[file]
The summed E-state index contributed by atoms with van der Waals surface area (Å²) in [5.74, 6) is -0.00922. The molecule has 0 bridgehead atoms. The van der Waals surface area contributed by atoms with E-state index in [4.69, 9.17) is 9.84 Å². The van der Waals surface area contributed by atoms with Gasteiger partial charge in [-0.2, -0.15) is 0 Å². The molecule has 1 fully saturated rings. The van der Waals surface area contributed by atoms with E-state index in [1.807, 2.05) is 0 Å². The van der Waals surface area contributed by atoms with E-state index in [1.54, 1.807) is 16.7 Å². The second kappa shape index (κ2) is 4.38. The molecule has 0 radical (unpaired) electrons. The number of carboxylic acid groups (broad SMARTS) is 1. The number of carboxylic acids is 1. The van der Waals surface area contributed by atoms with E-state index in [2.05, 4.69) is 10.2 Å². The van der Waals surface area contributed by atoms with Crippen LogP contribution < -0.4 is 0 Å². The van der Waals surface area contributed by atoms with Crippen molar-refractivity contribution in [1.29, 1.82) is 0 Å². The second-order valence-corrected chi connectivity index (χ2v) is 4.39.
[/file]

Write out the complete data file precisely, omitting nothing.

The summed E-state index contributed by atoms with van der Waals surface area (Å²) in [5.74, 6) is -0.00922. The molecule has 0 bridgehead atoms. The van der Waals surface area contributed by atoms with E-state index in [4.69, 9.17) is 9.84 Å². The van der Waals surface area contributed by atoms with Gasteiger partial charge in [-0.2, -0.15) is 0 Å². The molecule has 1 fully saturated rings. The van der Waals surface area contributed by atoms with E-state index in [1.807, 2.05) is 0 Å². The van der Waals surface area contributed by atoms with E-state index in [1.54, 1.807) is 16.7 Å². The second kappa shape index (κ2) is 4.38. The molecule has 0 radical (unpaired) electrons. The number of carboxylic acid groups (broad SMARTS) is 1. The number of carboxylic acids is 1. The van der Waals surface area contributed by atoms with E-state index in [2.05, 4.69) is 10.2 Å². The van der Waals surface area contributed by atoms with Crippen LogP contribution < -0.4 is 0 Å². The van der Waals surface area contributed by atoms with Crippen molar-refractivity contribution in [1.29, 1.82) is 0 Å². The second-order valence-corrected chi connectivity index (χ2v) is 4.39.